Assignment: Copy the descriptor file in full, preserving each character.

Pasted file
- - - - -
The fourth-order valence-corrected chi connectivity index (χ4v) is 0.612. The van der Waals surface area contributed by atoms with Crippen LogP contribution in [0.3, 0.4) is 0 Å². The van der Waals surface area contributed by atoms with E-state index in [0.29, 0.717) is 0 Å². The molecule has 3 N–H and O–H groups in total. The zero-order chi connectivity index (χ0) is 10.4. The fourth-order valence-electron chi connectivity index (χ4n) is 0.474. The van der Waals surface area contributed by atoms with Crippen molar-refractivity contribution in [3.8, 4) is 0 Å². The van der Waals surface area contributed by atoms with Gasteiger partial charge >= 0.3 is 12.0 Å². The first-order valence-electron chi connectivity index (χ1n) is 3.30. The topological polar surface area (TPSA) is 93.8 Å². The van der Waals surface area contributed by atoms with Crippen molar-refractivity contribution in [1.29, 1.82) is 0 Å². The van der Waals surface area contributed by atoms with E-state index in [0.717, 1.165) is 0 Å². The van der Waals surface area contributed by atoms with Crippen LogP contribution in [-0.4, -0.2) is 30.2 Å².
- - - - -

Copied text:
The fourth-order valence-corrected chi connectivity index (χ4v) is 0.612. The van der Waals surface area contributed by atoms with Crippen LogP contribution in [0.3, 0.4) is 0 Å². The van der Waals surface area contributed by atoms with E-state index in [0.29, 0.717) is 0 Å². The molecule has 3 N–H and O–H groups in total. The zero-order chi connectivity index (χ0) is 10.4. The fourth-order valence-electron chi connectivity index (χ4n) is 0.474. The van der Waals surface area contributed by atoms with Crippen molar-refractivity contribution in [3.8, 4) is 0 Å². The van der Waals surface area contributed by atoms with Gasteiger partial charge >= 0.3 is 12.0 Å². The first-order valence-electron chi connectivity index (χ1n) is 3.30. The topological polar surface area (TPSA) is 93.8 Å². The van der Waals surface area contributed by atoms with Crippen molar-refractivity contribution in [1.29, 1.82) is 0 Å². The van der Waals surface area contributed by atoms with E-state index in [0.717, 1.165) is 0 Å². The van der Waals surface area contributed by atoms with Crippen LogP contribution in [-0.4, -0.2) is 30.2 Å².